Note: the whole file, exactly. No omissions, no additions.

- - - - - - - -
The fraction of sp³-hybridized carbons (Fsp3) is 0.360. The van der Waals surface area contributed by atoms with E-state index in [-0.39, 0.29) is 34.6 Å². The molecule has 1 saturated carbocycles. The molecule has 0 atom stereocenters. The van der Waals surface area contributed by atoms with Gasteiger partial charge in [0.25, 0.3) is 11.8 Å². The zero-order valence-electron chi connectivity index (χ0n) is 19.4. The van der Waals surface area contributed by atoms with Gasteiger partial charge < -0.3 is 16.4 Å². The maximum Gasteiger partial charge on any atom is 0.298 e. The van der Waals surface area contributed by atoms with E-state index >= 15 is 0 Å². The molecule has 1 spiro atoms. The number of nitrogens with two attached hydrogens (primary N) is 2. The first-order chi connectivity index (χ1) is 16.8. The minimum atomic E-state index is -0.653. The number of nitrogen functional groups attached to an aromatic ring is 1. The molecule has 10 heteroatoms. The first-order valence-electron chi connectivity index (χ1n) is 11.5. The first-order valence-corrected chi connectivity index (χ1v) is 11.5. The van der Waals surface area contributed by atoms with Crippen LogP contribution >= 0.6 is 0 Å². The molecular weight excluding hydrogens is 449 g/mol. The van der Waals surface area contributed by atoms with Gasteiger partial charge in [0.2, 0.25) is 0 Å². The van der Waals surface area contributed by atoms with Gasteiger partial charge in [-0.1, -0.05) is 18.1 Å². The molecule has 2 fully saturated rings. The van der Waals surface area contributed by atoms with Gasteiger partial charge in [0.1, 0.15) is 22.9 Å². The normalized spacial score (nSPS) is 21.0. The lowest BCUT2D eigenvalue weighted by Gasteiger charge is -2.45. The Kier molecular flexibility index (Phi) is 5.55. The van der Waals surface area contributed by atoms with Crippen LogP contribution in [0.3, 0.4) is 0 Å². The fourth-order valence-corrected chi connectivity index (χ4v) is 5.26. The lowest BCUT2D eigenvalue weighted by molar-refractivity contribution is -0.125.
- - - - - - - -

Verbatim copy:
The fraction of sp³-hybridized carbons (Fsp3) is 0.360. The van der Waals surface area contributed by atoms with E-state index in [-0.39, 0.29) is 34.6 Å². The molecule has 1 saturated carbocycles. The molecule has 0 atom stereocenters. The van der Waals surface area contributed by atoms with Gasteiger partial charge in [0.25, 0.3) is 11.8 Å². The zero-order valence-electron chi connectivity index (χ0n) is 19.4. The van der Waals surface area contributed by atoms with Gasteiger partial charge < -0.3 is 16.4 Å². The maximum Gasteiger partial charge on any atom is 0.298 e. The van der Waals surface area contributed by atoms with E-state index >= 15 is 0 Å². The molecule has 1 spiro atoms. The number of nitrogens with two attached hydrogens (primary N) is 2. The first-order chi connectivity index (χ1) is 16.8. The minimum atomic E-state index is -0.653. The number of nitrogen functional groups attached to an aromatic ring is 1. The molecule has 10 heteroatoms. The first-order valence-electron chi connectivity index (χ1n) is 11.5. The first-order valence-corrected chi connectivity index (χ1v) is 11.5. The van der Waals surface area contributed by atoms with Crippen LogP contribution >= 0.6 is 0 Å². The molecular weight excluding hydrogens is 449 g/mol. The van der Waals surface area contributed by atoms with Gasteiger partial charge in [0.2, 0.25) is 0 Å². The van der Waals surface area contributed by atoms with Gasteiger partial charge in [-0.1, -0.05) is 18.1 Å². The molecule has 2 fully saturated rings. The van der Waals surface area contributed by atoms with Gasteiger partial charge in [0.1, 0.15) is 22.9 Å². The normalized spacial score (nSPS) is 21.0. The lowest BCUT2D eigenvalue weighted by Gasteiger charge is -2.45. The Kier molecular flexibility index (Phi) is 5.55. The van der Waals surface area contributed by atoms with Crippen LogP contribution in [0.3, 0.4) is 0 Å². The fourth-order valence-corrected chi connectivity index (χ4v) is 5.26. The lowest BCUT2D eigenvalue weighted by molar-refractivity contribution is -0.125.